In the first place, an American, Theodor Meron, was a member of the Court that convicted Mladić. In the second place, I am not sure what “American war on Yugoslavia” you are talking about. The U.S. military activities, including the bombings, in the region were part of the NATO operations. I have read articles favoring one side or the other but they all seem to hinge on things taken out of context.

As I said in my original comments, the United States is not a democracy and never has been a democracy. We are a democratic republic.

For some reason, people don’t seem to understand that democracy is one of the most violent forms of government imaginable. It guarantees partisanship, confrontation and conflict. That’s because the people don’t all agree on things and power is granted to those who can sway the most supporters to their side.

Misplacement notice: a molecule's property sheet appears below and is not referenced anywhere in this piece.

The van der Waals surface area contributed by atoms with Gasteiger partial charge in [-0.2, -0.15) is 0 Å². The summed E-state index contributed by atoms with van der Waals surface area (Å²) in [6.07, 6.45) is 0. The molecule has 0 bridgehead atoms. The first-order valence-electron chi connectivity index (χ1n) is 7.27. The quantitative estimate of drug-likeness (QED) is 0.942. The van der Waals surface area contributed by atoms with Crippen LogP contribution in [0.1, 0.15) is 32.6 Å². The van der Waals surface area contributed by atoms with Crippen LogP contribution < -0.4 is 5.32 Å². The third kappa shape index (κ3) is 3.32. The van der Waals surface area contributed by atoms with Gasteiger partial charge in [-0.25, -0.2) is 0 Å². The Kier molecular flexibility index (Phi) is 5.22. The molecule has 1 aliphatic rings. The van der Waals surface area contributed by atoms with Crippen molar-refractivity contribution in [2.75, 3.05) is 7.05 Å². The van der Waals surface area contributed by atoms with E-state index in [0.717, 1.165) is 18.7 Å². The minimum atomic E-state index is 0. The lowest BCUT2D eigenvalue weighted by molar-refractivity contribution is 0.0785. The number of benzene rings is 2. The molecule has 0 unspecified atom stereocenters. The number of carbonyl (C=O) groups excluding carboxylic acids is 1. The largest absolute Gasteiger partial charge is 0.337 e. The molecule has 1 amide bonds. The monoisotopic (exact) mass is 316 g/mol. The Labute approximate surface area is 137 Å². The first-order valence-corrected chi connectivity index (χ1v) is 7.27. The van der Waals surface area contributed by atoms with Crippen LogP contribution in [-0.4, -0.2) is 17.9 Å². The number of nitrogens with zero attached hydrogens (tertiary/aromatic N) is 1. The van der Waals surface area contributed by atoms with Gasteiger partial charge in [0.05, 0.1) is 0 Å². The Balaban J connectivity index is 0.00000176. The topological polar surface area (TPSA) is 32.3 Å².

The good thing about democracy is that it’s adaptable. That’s also the bad thing. Society and its mores change over time and that change is often uncomfortable. Sometimes those changes are transitory: how many of today’s conservatives were liberals years ago — or at least liberal for the time.

This is why the creators of the U.S. Constitution made instituting change more challenging. While some amendments to the Constitution were ratified quickly, most of them were never ratified at all and some took over a century to be approved. This is why representatives of the people stand for reelection every to years, but senators are elected to six-year terms. Senators weren’t even elected directly by the people until the Seventeenth amendment was ratified in 1913, nearly 125 years after the Constitution was approved. The Senate was supposed to be a stabilizing influence on the House, which the Founding Fathers assumed would be more vulnerable to whims.

Beyond that, the United States is just that: a group of 50 sovereign states with a common central government which is limited in its powers. The Tenth Amendment to the U.S. Constitution specifically says that all rights and powers not specifically delegated to the federal government are reserved to the states and the people.

While it may not appear that our “democracy” isn’t working out, our “republic” is doing just fine.

Professional writer. Passionately interested in facts. Founder of

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